The phrase “radiation therapy technology” can be quite intimidating to anyone who isn’t familiar with how the systems and processes operate. And for someone who is dealing with a cancer diagnosis, the unfamiliarity can lead to an emotional overwhelm very quickly.
To begin building your understanding of radiation treatment technologies from 21st Century Oncology, here are nine quick facts that can shed some light on a potentially frightening subject:
- The purpose of a radiation therapy program is to kill cancer cells. This, in turn, helps to shrink tumors.
- Radiation therapy can be used alone or as part of a cohesive cancer treatment plan alongside chemotherapy, surgery and other cancer treatment options. Treatment sessions can either be singular or in a successive schedule depending on the type and form of cancer being treated.
- There are two types of radiation therapy for cancer: External and Internal. External radiation is delivered to the affected area(s) from outside the body while internal radiation targets those areas from inside the body.
- External radiation is delivered through External Beam Radiation Therapy (EBRT). EBRT is the most common form of radiation used to treat tumors. Machines called linear accelerators, or Linacs, are used to deliver radiation to the tumor site with pinpoint accuracy.
- Brachytherapy, a powerful form of internally delivered radiation therapy, is used to treat a number of cancers, including skin, prostate and breast cancers.
- There are two types of Brachytherapy: High-Dose Rate (HDR) and Low-Dose Rate (LDR).
- HDR involves implanting a small tube (or cannula) into the body that reaches the tumor site and delivers the radiation directly. The tube is removed when the radiation is no longer needed.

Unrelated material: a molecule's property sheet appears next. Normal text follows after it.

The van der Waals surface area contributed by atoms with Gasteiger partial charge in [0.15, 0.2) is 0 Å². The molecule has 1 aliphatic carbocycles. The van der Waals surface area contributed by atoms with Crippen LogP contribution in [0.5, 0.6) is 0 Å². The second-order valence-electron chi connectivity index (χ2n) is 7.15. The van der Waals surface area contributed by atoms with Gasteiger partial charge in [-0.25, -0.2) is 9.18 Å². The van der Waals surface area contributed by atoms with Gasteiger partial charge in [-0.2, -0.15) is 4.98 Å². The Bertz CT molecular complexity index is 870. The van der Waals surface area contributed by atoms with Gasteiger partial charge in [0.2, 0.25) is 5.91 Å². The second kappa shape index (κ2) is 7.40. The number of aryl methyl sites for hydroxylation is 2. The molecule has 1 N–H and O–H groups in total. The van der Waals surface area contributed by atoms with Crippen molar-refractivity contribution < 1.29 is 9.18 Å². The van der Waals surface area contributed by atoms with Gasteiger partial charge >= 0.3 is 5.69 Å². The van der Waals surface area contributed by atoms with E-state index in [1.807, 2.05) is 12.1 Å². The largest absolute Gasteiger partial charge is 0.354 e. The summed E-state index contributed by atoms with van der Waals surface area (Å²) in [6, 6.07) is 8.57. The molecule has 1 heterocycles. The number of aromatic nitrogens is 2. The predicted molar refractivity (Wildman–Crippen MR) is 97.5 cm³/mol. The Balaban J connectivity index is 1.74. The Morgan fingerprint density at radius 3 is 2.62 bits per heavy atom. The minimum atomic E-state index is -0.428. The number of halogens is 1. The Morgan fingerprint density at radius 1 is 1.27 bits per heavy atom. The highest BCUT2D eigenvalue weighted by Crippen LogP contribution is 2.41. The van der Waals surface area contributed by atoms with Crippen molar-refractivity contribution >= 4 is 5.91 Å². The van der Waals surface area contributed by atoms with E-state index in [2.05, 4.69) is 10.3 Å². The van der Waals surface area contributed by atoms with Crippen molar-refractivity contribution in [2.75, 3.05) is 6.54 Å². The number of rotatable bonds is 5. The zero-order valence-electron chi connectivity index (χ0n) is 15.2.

- LDR involves the use of radioactive seeds that are implanted into the body. Over time, those seeds lose their radioactive properties.
If a patient feels overwhelmed by the technical and medical jargon, the best action is to sit down and have a talk with their radiation oncologist. It’s always a good idea to bring a list of questions to the meeting to make sure the overwhelming feeling doesn’t cause them to forget anything on their mind. Here are some starter questions related to radiation therapy that can be helpful for building that list:
- What type of radiation therapy is right for me? Why?
- How will the process work when I begin radiation therapy?
- What kind of side effects should I be prepared for?
- How will the radiation treatment affect my day-to-day living?
- What kind of diet and exercise regimen should I start now to help me during the treatments?
- What can I do to prepare my family and myself for the overall impact of radiation treatments?